General Motors plans to have 30 electrified vehicles in global showrooms by 2025. In fact, they recently said that number would expand, yet only a handful have been confirmed. Now, a new GMC Hummer video drops a tantalizing hint that a new battery-electric Camaro is in the works.
The tease comes at the video’s end, when GM shows its Ultium battery pack against a black background. This is followed by three quick outlines of a pickup truck, a crossover SUV, and a car that looks suspiciously like today’s Camaro. An all-electric version of the muscle car has been rumored for some time, but not confirmed.
Going electric with the Chevrolet Camaro might seem counterintuitive if you think back to early BEVs that were slow, stodgy – and just plain boring to drive. But manufacturers like GM have suddenly discovered that one of the benefits of electric motors is the massive torque they can deliver. Tesla is demonstrating that with the new Model S Plaid which, it claims, can hit 60 in less than 2 seconds. Dodge, meanwhile, confirmed this week that it will build an all-electric muscle car with similar performance aspirations. And Ford just upped the pony count of its Mustang Mach-E with the addition of a GT model.
Ultium the key to GM’s future products
GM is working on numerous “Ultium” EV architectures to use for its upcoming wave of battery-electric vehicles. At a media backgrounder last year it showed off an assortment of future products. Some, like two Buick SUV prototypes, are aimed primarily at the Chinese market. But the company has now confirmed others targeting the U.S. and other global regions, including the Cadillac Lyriq and the GMC Hummer SUV and SUT pickup truck. It has also announced plans to build an electric version of the Silverado pickup. That truck is expected to deliver as much as 400 miles of range, although further details have yet to be released.
GM’s EV architecture uses a skateboard-like platform, which locates the motors, batteries and key components at the bottom of the vehicle. It’s a concept created by GM in 2003, but first put into production by Tesla. For its part, GM only adapted this approach in 2017 with the debut of the Chevrolet Bolt EV. Looking forward, this is the preferred layout virtually all manufacturers are taking as they shift to EVs.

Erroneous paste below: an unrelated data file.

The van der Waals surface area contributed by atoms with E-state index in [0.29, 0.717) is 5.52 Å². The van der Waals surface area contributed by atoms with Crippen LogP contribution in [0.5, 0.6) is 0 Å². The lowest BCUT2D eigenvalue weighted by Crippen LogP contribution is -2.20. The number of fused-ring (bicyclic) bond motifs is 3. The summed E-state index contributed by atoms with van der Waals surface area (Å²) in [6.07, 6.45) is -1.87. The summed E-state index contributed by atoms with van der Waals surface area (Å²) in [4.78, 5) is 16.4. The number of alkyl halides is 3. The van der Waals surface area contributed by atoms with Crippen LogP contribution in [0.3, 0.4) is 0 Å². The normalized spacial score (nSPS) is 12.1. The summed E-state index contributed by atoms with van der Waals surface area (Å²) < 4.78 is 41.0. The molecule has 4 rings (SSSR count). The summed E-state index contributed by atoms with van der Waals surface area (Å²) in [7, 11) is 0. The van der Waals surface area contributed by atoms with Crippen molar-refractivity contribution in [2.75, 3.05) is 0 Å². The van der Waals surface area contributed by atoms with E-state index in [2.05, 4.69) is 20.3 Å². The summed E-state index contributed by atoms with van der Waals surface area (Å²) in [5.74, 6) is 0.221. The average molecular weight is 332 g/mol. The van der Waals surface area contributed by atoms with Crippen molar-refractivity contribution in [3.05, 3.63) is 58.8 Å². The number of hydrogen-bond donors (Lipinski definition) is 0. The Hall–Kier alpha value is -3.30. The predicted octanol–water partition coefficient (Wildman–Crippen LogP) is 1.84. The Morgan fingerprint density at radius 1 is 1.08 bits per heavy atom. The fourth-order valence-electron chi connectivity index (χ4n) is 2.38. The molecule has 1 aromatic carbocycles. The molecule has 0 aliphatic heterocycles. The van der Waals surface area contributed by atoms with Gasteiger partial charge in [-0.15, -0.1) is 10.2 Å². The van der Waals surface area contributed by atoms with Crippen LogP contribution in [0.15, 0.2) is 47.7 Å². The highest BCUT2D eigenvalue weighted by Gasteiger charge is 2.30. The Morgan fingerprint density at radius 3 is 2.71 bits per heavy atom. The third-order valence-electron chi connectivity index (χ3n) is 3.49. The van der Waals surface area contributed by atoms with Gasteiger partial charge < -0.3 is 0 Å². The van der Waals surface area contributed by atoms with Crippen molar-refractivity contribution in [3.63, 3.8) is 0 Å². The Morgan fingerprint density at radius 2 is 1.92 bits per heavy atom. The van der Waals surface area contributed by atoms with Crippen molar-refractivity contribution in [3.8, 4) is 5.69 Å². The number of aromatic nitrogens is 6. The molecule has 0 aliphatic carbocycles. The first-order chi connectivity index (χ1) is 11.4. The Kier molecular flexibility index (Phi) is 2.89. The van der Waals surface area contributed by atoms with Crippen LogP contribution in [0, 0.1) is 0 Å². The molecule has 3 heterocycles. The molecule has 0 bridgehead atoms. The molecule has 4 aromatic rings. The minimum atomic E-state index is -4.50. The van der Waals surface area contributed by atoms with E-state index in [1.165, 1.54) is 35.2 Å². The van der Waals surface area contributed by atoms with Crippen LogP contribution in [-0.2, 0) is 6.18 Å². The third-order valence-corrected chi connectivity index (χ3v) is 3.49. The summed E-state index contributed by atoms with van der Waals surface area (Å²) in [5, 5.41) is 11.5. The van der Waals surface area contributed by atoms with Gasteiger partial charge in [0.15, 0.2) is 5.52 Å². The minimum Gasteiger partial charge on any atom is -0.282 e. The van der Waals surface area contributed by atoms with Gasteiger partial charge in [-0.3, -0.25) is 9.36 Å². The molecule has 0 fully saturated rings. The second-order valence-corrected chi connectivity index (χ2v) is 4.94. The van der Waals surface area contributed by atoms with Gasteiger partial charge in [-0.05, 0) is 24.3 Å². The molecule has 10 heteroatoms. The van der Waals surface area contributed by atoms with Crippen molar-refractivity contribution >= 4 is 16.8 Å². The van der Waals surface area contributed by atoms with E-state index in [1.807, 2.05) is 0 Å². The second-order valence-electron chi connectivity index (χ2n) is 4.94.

But the Ultium skateboards can be used in various configurations with different lengths, widths and ride heights, as well as flexible battery packs. The GMC Hummer, for example, will have two motors in the back and one in front — with the extended-range battery pack stacking two layers of battery cells. The automaker has confirmed that the initial Hummer Edition 1 will deliver as much as 1,000 horsepower when it debuts late this year. That’s enough power to launch the electric vehicle to 60 mph in “around 3 seconds.” Given that the Hummer weighs more than 9,000 pounds, imagine what the Ultium technology can do in a vehicle that weighs half as much – say, in an all-electric Camaro.
Running with a fast crowd
Competition for GM’s vehicles is building. Tesla aside, Ford’s recently launched Mustang Mach-E GT Performance Edition delivers 480 horsepower and 634 pound-feet of torque, enough to reach 60 mph in 3.5 seconds. Given its speed, it’s little wonder the vehicles are leaving dealer lots as soon as they arrive. In fact, the Mach-E is now outselling its pony car namesake. And the company’s recently announced all-electric F-150 Lightning garnered 44,000 advance reservations within two days after its introduction. While not as fast as the Mustang Mach-E, the F-150 Lightning’s performance is more than acceptable with a 4.5-second 0-60 time. (And TheDetroitBureau.com estimated the figure is actually closer to 3.5 seconds after spending time in a prototype at the Ford proving grounds in Romeo, Michigan recently.)
But an electric Camaro’s most potent competition might come from Stellantis, which yesterday announced that it would be producing an all-electric muscle car for Dodge. First reported by TheDetroitBureau.com in June, the electrified Dodge will be the fastest vehicle the muscle car the marque has ever offered, with a 0 – 100 kph (62 mph) time of about 2 seconds. That should give the Tesla Model S Plaid a real run for its money. The unnamed Dodge muscle car will be built on the new STLA Large platform, one four new EV skateboards parent Stellantis is developing. They will spawn 55 plug-in hybrids and pure battery-electric vehicles by mid-decade. Some of those will be delivered by the company’s European performance brands, Alfa Romeo and Maserati.
Where’s the roar?
How will muscle car buyers react to all these new offerings? That’s far from certain. And there clearly will be those who lament the near silence of this new era of performance. But it’s hard to argue with the raw power that EVs can make — or the fact that traditional gas engines have just about hit their limit.
“Our engineers are reaching the practical limit of what we can squeeze from an internal combustion engine,” Dodge brand boss Tim Kuniskis said Thursday. “We know that electric motors can give us more.”
While it may be quieter, it looks as if the future will be far faster than ever before.
(Paul A. Eisenstein contributed to this report.)